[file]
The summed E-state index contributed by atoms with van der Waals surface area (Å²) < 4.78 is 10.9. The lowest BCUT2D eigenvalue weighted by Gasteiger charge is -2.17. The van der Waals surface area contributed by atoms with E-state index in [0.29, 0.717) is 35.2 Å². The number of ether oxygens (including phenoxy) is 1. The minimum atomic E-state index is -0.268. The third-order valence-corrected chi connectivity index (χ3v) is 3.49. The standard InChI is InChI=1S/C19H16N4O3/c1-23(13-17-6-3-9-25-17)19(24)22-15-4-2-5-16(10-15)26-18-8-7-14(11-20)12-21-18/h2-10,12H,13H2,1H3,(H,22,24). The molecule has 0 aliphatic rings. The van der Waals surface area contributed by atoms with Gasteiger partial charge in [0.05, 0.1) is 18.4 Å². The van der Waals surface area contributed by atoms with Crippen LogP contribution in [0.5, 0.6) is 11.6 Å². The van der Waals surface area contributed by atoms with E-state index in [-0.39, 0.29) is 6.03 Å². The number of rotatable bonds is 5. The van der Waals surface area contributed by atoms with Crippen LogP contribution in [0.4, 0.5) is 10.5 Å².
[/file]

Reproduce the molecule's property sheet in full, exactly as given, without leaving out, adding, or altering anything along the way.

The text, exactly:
The summed E-state index contributed by atoms with van der Waals surface area (Å²) < 4.78 is 10.9. The lowest BCUT2D eigenvalue weighted by Gasteiger charge is -2.17. The van der Waals surface area contributed by atoms with E-state index in [0.29, 0.717) is 35.2 Å². The number of ether oxygens (including phenoxy) is 1. The minimum atomic E-state index is -0.268. The third-order valence-corrected chi connectivity index (χ3v) is 3.49. The standard InChI is InChI=1S/C19H16N4O3/c1-23(13-17-6-3-9-25-17)19(24)22-15-4-2-5-16(10-15)26-18-8-7-14(11-20)12-21-18/h2-10,12H,13H2,1H3,(H,22,24). The molecule has 0 aliphatic rings. The van der Waals surface area contributed by atoms with Gasteiger partial charge in [0.05, 0.1) is 18.4 Å². The van der Waals surface area contributed by atoms with Crippen LogP contribution in [0.5, 0.6) is 11.6 Å². The van der Waals surface area contributed by atoms with E-state index in [-0.39, 0.29) is 6.03 Å². The number of rotatable bonds is 5. The van der Waals surface area contributed by atoms with Crippen LogP contribution in [0.4, 0.5) is 10.5 Å².